• Whoever takes this up should remember to use statistics when saying things like Thor is the weakest of the bunch? Weakest hero? That's relative. Weakest written? Some argue that honor (or dishonor) goes to the Hulk. So, we need proof with these things. Otherwise, interesting topic. – SpectreWriter 9 years ago
    • I think something that could make Thor movies stronger contenders is some backstory, whether it be for Thor, the Warriors Three, Lady Sif, Loki, Jane, etc. We don't know a lot about any of the characters' pasts, so letting us know just what's been happening in the hundreds of years Thor and company have been alive could make them all more interesting. – VelvetRose 9 years ago
    • I don't really know Jane too well and she seems like she's a very interesting person! It would be cool to learn more about her childhood, why she does what she does. I think you can learn a lot about someone with glimpses of their childhood. They did this for Loki and Thor, so maybe something for Jane? – itschlofosho 9 years ago

    The Funny Fat Girl Trope

    Usually in cinema bigger girls and women are often cast into supporting comedic roles. They are often loud, blunt, and lazy. Even when they are cast in lead roles the story often involves their size in the some way. There have been exceptions though, for example Hairspray and possibly Spy due out this summer.

    How is this trope utilized? Are any other forms of media that subvert this trope?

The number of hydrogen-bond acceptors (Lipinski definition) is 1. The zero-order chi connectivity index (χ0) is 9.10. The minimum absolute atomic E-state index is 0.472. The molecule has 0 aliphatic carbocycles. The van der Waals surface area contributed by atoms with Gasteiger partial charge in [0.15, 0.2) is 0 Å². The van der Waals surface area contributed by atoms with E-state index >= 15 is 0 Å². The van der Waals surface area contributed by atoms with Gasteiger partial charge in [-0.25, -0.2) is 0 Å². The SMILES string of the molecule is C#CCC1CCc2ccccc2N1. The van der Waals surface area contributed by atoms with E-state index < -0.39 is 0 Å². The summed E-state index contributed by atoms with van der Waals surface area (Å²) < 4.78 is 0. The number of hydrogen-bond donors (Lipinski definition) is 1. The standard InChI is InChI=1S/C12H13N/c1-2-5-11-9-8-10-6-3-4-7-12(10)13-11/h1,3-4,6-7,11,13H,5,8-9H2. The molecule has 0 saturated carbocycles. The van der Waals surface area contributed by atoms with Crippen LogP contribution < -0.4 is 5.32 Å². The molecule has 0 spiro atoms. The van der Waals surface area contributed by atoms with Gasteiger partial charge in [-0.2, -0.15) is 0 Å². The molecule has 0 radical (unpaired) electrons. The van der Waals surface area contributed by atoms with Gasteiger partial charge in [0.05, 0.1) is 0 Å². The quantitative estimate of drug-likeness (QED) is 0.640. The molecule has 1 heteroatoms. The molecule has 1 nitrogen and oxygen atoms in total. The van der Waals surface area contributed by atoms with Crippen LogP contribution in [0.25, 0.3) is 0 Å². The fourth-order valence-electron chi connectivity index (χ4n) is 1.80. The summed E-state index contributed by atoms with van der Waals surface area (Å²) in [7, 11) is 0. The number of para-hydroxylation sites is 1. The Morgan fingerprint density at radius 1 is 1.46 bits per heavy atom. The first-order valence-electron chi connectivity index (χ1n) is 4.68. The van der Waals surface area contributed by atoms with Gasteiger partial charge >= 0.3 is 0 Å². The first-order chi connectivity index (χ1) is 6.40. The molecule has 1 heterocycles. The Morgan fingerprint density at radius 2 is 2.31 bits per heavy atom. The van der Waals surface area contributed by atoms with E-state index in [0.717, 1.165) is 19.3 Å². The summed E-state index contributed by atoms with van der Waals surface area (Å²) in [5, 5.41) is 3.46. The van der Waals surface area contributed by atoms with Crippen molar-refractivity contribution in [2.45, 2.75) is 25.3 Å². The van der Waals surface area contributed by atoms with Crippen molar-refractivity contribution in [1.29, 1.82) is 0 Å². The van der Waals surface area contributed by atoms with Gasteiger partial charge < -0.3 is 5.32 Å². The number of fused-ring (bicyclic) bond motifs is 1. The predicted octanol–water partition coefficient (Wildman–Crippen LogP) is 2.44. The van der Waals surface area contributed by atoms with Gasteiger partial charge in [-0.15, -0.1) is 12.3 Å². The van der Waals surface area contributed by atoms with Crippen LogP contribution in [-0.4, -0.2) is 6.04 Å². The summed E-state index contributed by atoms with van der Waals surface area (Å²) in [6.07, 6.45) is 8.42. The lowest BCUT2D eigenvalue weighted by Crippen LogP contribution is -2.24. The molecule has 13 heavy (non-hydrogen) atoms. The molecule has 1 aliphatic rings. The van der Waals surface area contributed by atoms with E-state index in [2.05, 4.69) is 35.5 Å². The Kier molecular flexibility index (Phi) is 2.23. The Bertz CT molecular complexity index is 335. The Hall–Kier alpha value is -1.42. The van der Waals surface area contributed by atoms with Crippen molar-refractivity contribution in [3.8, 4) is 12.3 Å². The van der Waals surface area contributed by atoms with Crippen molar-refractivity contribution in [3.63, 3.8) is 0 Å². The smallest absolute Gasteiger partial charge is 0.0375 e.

• Rebel Wilson and Melissa McCarthy are two of the best comedic actresses we have these days, and they're consistently relegated to the Funny Fat Girl role. Or, if not Funny, then at the very least Vulgar. These days, the Vulgar Fat Girl seems to go hand-in-hand with the Funny Fat Girl—because a fat person's sexuality is hilarious, obviously. (Yes, that was sarcasm.) – Andie 9 years ago
    • You could talk about how some say when a "funny fat girl" or man have lost weight due to the entertainment world expectations, they become less funny. Is this true and why is this something that occurs? – silvam 9 years ago

    Breaking the Fourth Wall: How to Use it Effectively

    Breaking the fourth wall refers to when a character addresses the audience directly. Comics, Films, and even books use this technique for a variety of reasons. Sometimes its used for humor purposes. Other times its used to comment on the work itself. Still, there are instances when this can be distracting to the audience and it prevents the story from moving forward.

    How can a balance be maintained?

    • Some interesting sources might be: Annie Hall, House of Cards, Ferris Bueller's Day Off, Fight Club, Amélie, and The Wolf of Wall Street (film-wise). – Nicole Wethington 9 years ago
    • I think the character Deadpool from Marvel has been an effective mode of breaking the 4th wall, and they have certainly used that for some great story arcs. Plus I think this is what made a show like the Office work so well. The 4th wall never even existed. It was a fictional reality show about a fake-real life company. I think they mastered the 4th wall without having to break it. – G Anderson Lake 9 years ago